Mississippi State is helping people with disabilities open doors to fuller lives at the T.K. Martin Center for Technology and Disability.





MSU Makes Better Lives Possible at T.K. Martin Center

As an undergraduate student at Mississippi State, Nikoya Gillespie was aware of the T.K. Martin Center for Technology and Disability on campus but knew very little about it. Years later, everything changed when she received a medical diagnosis that would eventually lead her to its doors. Today, Gillespie is one of the center’s biggest fans.

“Now I tell everyone about the T.K. Martin Center and how wonderful it is,” Gillespie says. “It’s a hidden treasure to me.”

The T.K. Martin Center is a clinical, research and training facility that specializes in helping people with disabilities benefit from assistive technologies. The center offers services regardless of age or diagnosis — from giving voice to a child with speech impairment to helping students with dyslexia learn to read to customizing wheelchairs for people with mobility impairments.

The staff stays busy year-round performing assessments and evaluations statewide to ensure that Mississippians with disabilities find the technological solutions they need to live life to its fullest.

Cirlot-New joined the center in 1996 shortly after its opening and says it has remained true to the legacy of its namesake, the late Dr. Theodore K. Martin, a respected MSU leader who led efforts to make the campus accessible for disabled students years before the Americans with Disabilities Act became law.

“I tell people all the time that we have the hardest working staff on campus,” Cirlot-New says. “They’re here because this is what they want to be doing. People who interact with our staff quickly learn how dedicated they are to serving individuals with disabilities.”

For Gillespie, a diagnosis of multiple sclerosis in 2013 placed her on the path to the T.K. Martin Center. At the time, she and her husband were raising two small children, and she had a full-time job at a nonprofit that involved frequent travel.

“As the MS progressed, I was less and less able to use my legs to walk or drive, and my coordination and balance declined,” she says. “When I had to stop driving, I was unable to continue my job. The MS gradually took my independence from me.”

Within a few months of contacting the T.K. Martin Center in 2017, Gillespie’s situation had improved dramatically. Specialists at the center recommended hand controls for her vehicle, which allow her to drive again. They also customized a wheelchair with a power-assist feature that she controls with a wristband.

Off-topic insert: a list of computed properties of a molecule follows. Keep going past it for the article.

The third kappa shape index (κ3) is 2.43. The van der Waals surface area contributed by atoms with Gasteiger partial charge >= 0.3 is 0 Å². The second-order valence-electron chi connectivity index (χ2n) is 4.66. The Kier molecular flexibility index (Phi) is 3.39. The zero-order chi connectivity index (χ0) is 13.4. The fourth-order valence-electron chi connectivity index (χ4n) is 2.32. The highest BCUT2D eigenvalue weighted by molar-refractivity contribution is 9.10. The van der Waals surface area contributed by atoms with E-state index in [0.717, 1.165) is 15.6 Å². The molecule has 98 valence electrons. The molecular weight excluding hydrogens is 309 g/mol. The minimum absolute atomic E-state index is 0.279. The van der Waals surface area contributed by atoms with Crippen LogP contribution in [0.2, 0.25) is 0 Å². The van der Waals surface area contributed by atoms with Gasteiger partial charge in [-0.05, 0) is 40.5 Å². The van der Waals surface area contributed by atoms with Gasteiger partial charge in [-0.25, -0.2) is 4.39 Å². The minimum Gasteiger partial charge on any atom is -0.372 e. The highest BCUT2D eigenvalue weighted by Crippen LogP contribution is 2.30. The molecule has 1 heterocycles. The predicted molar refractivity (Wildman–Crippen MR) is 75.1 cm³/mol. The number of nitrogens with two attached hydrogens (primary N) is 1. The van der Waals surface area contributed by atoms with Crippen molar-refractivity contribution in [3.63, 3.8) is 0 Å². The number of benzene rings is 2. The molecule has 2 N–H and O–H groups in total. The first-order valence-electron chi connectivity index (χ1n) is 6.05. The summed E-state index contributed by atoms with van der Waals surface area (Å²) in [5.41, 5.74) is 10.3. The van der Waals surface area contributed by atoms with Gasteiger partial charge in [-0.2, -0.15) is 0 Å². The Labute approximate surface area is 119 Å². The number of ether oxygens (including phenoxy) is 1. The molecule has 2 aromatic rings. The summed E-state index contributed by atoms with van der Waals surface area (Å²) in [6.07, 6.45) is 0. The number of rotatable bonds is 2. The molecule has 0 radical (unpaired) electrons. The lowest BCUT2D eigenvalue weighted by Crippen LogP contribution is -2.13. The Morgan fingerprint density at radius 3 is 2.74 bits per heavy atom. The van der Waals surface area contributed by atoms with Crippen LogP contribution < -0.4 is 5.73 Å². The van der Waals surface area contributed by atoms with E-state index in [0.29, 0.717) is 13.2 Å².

After her mobility problems were addressed, it didn’t take long for Gillespie, who lives in Starkville, to land a new job at the local OCH Regional Medical Center.



“Before, I wasn’t working in health care even though that’s always been my dream,” says Gillespie, who has a degree in biological sciences from MSU and a master’s in health administration from Belhaven University. “The T.K. Martin Center not only gave me my independence back but also helped me realize that just because I have a disability doesn’t mean I have to stop dreaming or striving to do the things I love.”



Using transformative technologies and therapies to help people overcome limitations is only one aspect of the T.K. Martin Center. The staff also is dedicated to creating empowering experiences that allow people to connect with others, set and reach goals, and build a sense of self-confidence and achievement.

Every summer, kids from across the U.S. who use communication devices travel with their families to MSU’s campus to attend Camp Jabber Jaw. During their week at State, campers enjoy the usual summer recreations like horseback riding and swimming along with activities that encourage them to improve their communication skills.

“Many times, they may be the only ones in their school districts who use communication systems, so the camp is an opportunity for them to see that there are others just like them,” says Cirlot-New. “We also bring in adult users of augmentative communication so children and their families can see what can be accomplished if they keep working and practicing on their devices.”

Another program called “EXPRESS Yourself Art!” enables adults with the most severe disabilities to create paintings with the assistance of specially trained staff members. Their original artworks are displayed in the center’s Martha Lipsey Art Gallery along with art-inspired note cards, T-shirts and merchandise that help generate funds to support the center’s programs.

Along with serving people with disabilities and their families, the T.K. Martin Center has been instrumental in raising awareness about assistive technologies and providing educational, training and internship opportunities for students as well as practitioners throughout Mississippi.

While technology plays a central role in the center’s mission, every day its staff proves that the most powerful force in producing positive outcomes is the human touch.




“It was such a heartwarming experience to interact with the T.K. Martin Center staff because they truly cared,” Gillespie says. “It makes a difference when you feel compassion and positivity from others. Seeing me drive again was just as important to them as it was to me. I have a much deeper appreciation now for the people at Mississippi State and what they have given me through the T.K. Martin Center.”



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